Does Romney Have a Home?
A Commentary By Froma Harrop
Mitt Romney has three houses. The former Massachusetts governor would like to do a $12 million "fix-up" on one of them, a beachfront property in La Jolla, Calif. The plan is to tear down the existing 3,000-square-foot structure and build an 8,100-square-foot replacement, plus a car elevator.
Within the top sliver of the richest 1 percent -- in which Romney holds secure membership -- such extravagant displays are not unusual. But Romney is also the likely Republican candidate for president. He seems unable to connect the two.
We've had great presidents who were rich and privileged, the two Roosevelts being examples. But Romney has crossed the border from rich to super-in-your-face rich. The idea of building a private Xanadu on the Pacific doesn't quite work with the one of winning over anxiety-ridden middle-class voters. You really have to question the guy's judgment.
Romney is certainly not the first politician whose grandiose lifestyle came under harsh scrutiny. Former Vice President Al Gore, the Democrats' 2000 presidential choice, famously owns a 20-room Nashville mansion plus pool house. Critics chided him for pounding the lectern over the threat of global warming while consuming enough electricity to power a small village in Morocco. They had a point.
But "inconsistency" aside, the worry about politicians swaddled in cashmere is this: Can they serve the American people if their experience of America is limited by their platinum surroundings?
Consider how Romney's father lived. The CEO of American Motors and later Michigan governor, George Romney was a rich man. But he put his family in a 5,500-square-foot house that -- though located in Detroit's comfy Palmer Woods neighborhood -- would have been merely upper middle class by today's yardstick of residential splendor. (Interesting that when the feds took over the beach house of swindler Bernard Madoff, the media expressed surprise at its modest size. The Montauk Point, N.Y., hideaway was a mere 3,014 square feet.)
Romney's luxury-home portfolio includes a six-bedroom contemporary sitting on 11 choice acres along the shores of Lake Winnipesaukee, in the resort town of Wolfeboro, N.H. Real estate experts value the 5,400-square-foot residence plus separate guest house at around $10 million. The family also has a townhouse outside of Boston, covering a mere 2,100 square feet. (We must also mention the Romneys' 9,514-square-foot extravaganza in the plush skiing resort of Park City, Utah, sold in 2009.)
What's notable about Romney's real-estate holdings, including the townhouse, is how totally they physically separate him from the rest of humanity. One can easily drop a dozen million dollars on a house in San Francisco or Manhattan, but the homeowner who walks out the front door goes cheek-by-jowl with other kinds of people. His father's house put the family within the borders of a teaming blue-collar city. What Romney has done is create a coast-to-coast buffer zone of luxury.
Note that the Romneys' only arguably middle-class residence is in Massachusetts. For the two years before buying it, Romney claimed the basement of his son's nearby house as his legal residence. Has he treated the state where he served as governor as merely a mailing address? Furthermore, does anyone who has three houses, two of them ginormous, really live anywhere? Or is he merely the globe-trolling private-equity zillionaire, happy wherever other rich people congregate?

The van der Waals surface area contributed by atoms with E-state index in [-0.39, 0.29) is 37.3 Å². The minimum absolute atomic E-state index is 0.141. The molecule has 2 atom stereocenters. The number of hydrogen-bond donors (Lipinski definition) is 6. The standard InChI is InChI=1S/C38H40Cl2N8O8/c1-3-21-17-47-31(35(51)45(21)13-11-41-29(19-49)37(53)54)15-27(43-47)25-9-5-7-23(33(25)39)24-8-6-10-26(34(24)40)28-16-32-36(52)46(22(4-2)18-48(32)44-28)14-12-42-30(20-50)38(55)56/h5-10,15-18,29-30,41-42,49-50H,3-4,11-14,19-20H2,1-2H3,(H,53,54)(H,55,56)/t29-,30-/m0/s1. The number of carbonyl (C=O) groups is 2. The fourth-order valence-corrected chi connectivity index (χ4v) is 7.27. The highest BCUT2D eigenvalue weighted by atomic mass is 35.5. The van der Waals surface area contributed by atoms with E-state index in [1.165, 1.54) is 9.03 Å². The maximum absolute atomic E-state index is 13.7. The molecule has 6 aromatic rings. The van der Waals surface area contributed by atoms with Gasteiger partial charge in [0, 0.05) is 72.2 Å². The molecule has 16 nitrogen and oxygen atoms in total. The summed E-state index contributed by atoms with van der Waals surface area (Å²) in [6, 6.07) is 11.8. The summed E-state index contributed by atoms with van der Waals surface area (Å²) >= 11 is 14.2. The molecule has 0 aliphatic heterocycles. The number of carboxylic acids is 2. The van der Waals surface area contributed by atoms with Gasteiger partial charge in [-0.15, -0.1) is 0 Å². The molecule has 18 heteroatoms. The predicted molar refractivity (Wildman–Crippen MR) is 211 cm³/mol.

Previous political gaffes -- like casually mentioning his wife's two Cadillacs -- have created the storyline that Romney hasn't the foggiest idea how ordinary Americans go through their days. Choosing this time to construct a Pacific palace really makes you wonder what's going on in Romney's head -- and whether he has much idea of what's going on in anyone else's.
COPYRIGHT 2012 THE PROVIDENCE JOURNAL CO.
DISTRIBUTED BY CREATORS.COM
See Other Political Commentary.
See Other Commentaries by Froma Harrop.
Views expressed in this column are those of the author, not those of Rasmussen Reports. Comments about this content should be directed to the author or syndicate.
Rasmussen Reports is a media company specializing in the collection, publication and distribution of public opinion information.
We conduct public opinion polls on a variety of topics to inform our audience on events in the news and other topics of interest. To ensure editorial control and independence, we pay for the polls ourselves and generate revenue through the sale of subscriptions, sponsorships, and advertising. Nightly polling on politics, business and lifestyle topics provides the content to update the Rasmussen Reports web site many times each day. If it's in the news, it's in our polls. Additionally, the data drives a daily update newsletter and various media outlets across the country.
Some information, including the Rasmussen Reports daily Presidential Tracking Poll and commentaries are available for free to the general public. Subscriptions are available for $4.95 a month or 34.95 a year that provide subscribers with exclusive access to more than 20 stories per week on upcoming elections, consumer confidence, and issues that affect us all. For those who are really into the numbers, Platinum Members can review demographic crosstabs and a full history of our data.
To learn more about our methodology, click here.